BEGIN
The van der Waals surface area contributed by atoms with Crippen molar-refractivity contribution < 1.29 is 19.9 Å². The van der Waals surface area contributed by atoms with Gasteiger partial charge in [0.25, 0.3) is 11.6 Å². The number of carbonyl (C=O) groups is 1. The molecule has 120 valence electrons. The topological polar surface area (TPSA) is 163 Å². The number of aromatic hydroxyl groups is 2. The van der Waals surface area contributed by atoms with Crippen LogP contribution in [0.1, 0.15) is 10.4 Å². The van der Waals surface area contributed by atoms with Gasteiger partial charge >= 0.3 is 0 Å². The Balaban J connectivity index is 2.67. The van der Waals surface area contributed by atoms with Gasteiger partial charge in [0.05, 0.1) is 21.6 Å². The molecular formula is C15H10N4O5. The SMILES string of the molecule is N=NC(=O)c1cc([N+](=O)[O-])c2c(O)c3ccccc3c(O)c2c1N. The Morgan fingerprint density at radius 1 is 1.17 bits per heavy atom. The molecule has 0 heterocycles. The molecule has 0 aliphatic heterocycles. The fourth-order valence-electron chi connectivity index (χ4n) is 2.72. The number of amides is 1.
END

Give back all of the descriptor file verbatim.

The van der Waals surface area contributed by atoms with Crippen molar-refractivity contribution < 1.29 is 19.9 Å². The van der Waals surface area contributed by atoms with Gasteiger partial charge in [0.25, 0.3) is 11.6 Å². The number of carbonyl (C=O) groups is 1. The molecule has 120 valence electrons. The topological polar surface area (TPSA) is 163 Å². The number of aromatic hydroxyl groups is 2. The van der Waals surface area contributed by atoms with Crippen LogP contribution in [0.1, 0.15) is 10.4 Å². The van der Waals surface area contributed by atoms with Gasteiger partial charge >= 0.3 is 0 Å². The Balaban J connectivity index is 2.67. The van der Waals surface area contributed by atoms with Gasteiger partial charge in [0.05, 0.1) is 21.6 Å². The molecular formula is C15H10N4O5. The SMILES string of the molecule is N=NC(=O)c1cc([N+](=O)[O-])c2c(O)c3ccccc3c(O)c2c1N. The Morgan fingerprint density at radius 1 is 1.17 bits per heavy atom. The molecule has 0 heterocycles. The molecule has 0 aliphatic heterocycles. The fourth-order valence-electron chi connectivity index (χ4n) is 2.72. The number of amides is 1.